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Fluorescein Angiography


Fluorescein dye is injected into a vein in the arm. As it circulates through blood vessels in the eye, a rapid series of photographs is taken with a special camera. The camera uses a cobalt blue light to intensify the yellow-green color produced by the dye in the blood vessels of the retina (the light-sensitive layer of tissues that lines the back of the eye) and choroid (the layer of tissue behind the retina).

Purpose of the Test

To reveal fine details of retinal circulation that are not visible with a routine eye exam.

To diagnose and evaluate a variety of eye diseases, including age-related macular degeneration (AMD), a degenerative condition of the most sensitive area of the retina, or macula; diabetic retinopathy, deterioration of the retina resulting from diabetes; circulatory or inflammatory disorders; and tumors.

To assist in the planning of laser treatments for neovascular AMD, diabetic retinopathy, and other disorders.

Who Performs It

An ophthalmological photographer.

Special Concerns

The presence of cataracts or blood in the vitreous (the jelly-like mass that fills the cavity of the eyeball) may limit or preclude use of fluorescein angiography because clear pictures cannot be obtained. The procedure may be performed after cataracts are removed.

This test should not be done in people with a known allergy or sensitivity to fluorescein dye or dilating eye drops.

Before the Test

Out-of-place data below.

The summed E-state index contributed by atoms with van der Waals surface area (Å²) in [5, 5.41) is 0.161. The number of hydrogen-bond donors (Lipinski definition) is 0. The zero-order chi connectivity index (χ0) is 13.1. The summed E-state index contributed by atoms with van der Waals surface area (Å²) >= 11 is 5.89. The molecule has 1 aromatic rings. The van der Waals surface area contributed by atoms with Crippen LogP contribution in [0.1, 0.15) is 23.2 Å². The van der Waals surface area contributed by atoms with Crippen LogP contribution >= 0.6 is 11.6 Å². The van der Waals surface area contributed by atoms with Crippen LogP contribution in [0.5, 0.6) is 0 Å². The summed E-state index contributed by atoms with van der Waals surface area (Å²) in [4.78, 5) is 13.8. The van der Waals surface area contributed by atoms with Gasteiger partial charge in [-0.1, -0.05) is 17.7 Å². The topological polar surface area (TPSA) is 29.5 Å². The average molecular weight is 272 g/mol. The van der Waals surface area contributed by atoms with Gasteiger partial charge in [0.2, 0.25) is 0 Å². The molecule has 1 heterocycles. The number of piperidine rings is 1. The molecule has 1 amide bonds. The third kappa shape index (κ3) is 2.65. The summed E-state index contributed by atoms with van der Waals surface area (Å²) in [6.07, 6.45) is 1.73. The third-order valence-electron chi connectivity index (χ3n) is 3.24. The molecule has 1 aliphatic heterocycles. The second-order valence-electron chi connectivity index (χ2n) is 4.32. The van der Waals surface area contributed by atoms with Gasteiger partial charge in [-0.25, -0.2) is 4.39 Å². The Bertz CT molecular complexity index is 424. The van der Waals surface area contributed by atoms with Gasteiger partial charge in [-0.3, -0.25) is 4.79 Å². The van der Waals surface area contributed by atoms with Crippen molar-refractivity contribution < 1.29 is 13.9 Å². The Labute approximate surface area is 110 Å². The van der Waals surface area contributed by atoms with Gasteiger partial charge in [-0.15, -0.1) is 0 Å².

Inform your doctor if you have any allergies, use any medications, or have another eye disorder such as glaucoma.

If you have glaucoma, do not use any eye drop medication on the day of the test.

The examiner will administer eye drops to dilate your pupils. It may take 15 to 40 minutes to achieve maximum dilation.

What You Experience

You are asked to place your head in a brace with a padded chin rest and forehead bar. Keep your teeth together, focus your eyes straight ahead, and breathe and blink normally.

Several preliminary photographs may be taken.

Fluorescein dye is injected into a vein in your arm. You may feel mild discomfort and a feeling of warmth or nausea soon after the dye is injected.

As the dye passes through the blood vessels in the back of your eye over the next 30 to 60 seconds, a series of photographs is taken using a special camera.

In some cases, additional photographs may be taken as long as 30 minutes later.

The test usually takes about 30 minutes.

Risks and Complications

Transient nausea or vomiting occurs in 2% to 4% of patients.

Minor allergic reactions to the fluorescein dye may produce hives or asthmatic symptoms.

In rare cases, a severe, potentially fatal allergic reaction may occur. Emergency medications and equipment and trained personnel are present in most facilities performing this test.

After the Test

Since your pupils will remain dilated for three to four hours, arrange for someone to drive you home. Your vision may remain blurred for up to 12 hours.

The fluorescein dye may result in a harmless yellow discoloration of the skin and urine for 24 to 48 hours.

Blood (hematoma) or fluorescein may collect under the skin at the injection site; this is harmless and resolves on its own. For a large hematoma that causes swelling and discomfort, apply ice initially; after 24 hours, use warm, moist compresses to help dissolve the clotted blood.


An ophthalmologist will examine the photographs for abnormalities, such as blood vessel leakage or blockage, bleeding (hemorrhage), or new vessel growth.

Depending on the results, the doctor will recommend an appropriate course of treatment, if possible. You may be referred to a low vision center for advice on measures to help you manage daily activities with vision loss.

If fluorescein angiography cannot produce an adequate image of any abnormal blood vessels, a similar procedure that uses a different dye, called indocyanine green angiography, is sometimes performed.


From The Johns Hopkins Consumer Guide to Medical Tests. You can order this book now on our secure server.





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